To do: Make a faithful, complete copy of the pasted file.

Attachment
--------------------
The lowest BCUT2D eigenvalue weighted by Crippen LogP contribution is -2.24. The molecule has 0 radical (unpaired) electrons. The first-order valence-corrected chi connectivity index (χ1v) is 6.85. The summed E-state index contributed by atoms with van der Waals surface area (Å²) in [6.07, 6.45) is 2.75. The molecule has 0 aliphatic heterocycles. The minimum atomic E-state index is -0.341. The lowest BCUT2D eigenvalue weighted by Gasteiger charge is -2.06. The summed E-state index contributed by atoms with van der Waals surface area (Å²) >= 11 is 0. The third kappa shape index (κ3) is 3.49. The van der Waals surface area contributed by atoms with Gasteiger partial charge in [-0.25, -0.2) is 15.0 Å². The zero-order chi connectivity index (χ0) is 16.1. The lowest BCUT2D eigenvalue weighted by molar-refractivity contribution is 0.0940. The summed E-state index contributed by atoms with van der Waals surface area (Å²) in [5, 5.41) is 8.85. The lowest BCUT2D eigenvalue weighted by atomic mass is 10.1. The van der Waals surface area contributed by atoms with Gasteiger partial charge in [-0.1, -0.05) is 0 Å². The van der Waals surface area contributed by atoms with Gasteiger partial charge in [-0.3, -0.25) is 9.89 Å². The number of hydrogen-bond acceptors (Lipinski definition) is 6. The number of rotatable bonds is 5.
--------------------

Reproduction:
The lowest BCUT2D eigenvalue weighted by Crippen LogP contribution is -2.24. The molecule has 0 radical (unpaired) electrons. The first-order valence-corrected chi connectivity index (χ1v) is 6.85. The summed E-state index contributed by atoms with van der Waals surface area (Å²) in [6.07, 6.45) is 2.75. The molecule has 0 aliphatic heterocycles. The minimum atomic E-state index is -0.341. The lowest BCUT2D eigenvalue weighted by Gasteiger charge is -2.06. The summed E-state index contributed by atoms with van der Waals surface area (Å²) >= 11 is 0. The third kappa shape index (κ3) is 3.49. The van der Waals surface area contributed by atoms with Gasteiger partial charge in [-0.25, -0.2) is 15.0 Å². The zero-order chi connectivity index (χ0) is 16.1. The lowest BCUT2D eigenvalue weighted by molar-refractivity contribution is 0.0940. The summed E-state index contributed by atoms with van der Waals surface area (Å²) in [5, 5.41) is 8.85. The lowest BCUT2D eigenvalue weighted by atomic mass is 10.1. The van der Waals surface area contributed by atoms with Gasteiger partial charge in [-0.1, -0.05) is 0 Å². The van der Waals surface area contributed by atoms with Gasteiger partial charge in [-0.3, -0.25) is 9.89 Å². The number of hydrogen-bond acceptors (Lipinski definition) is 6. The number of rotatable bonds is 5.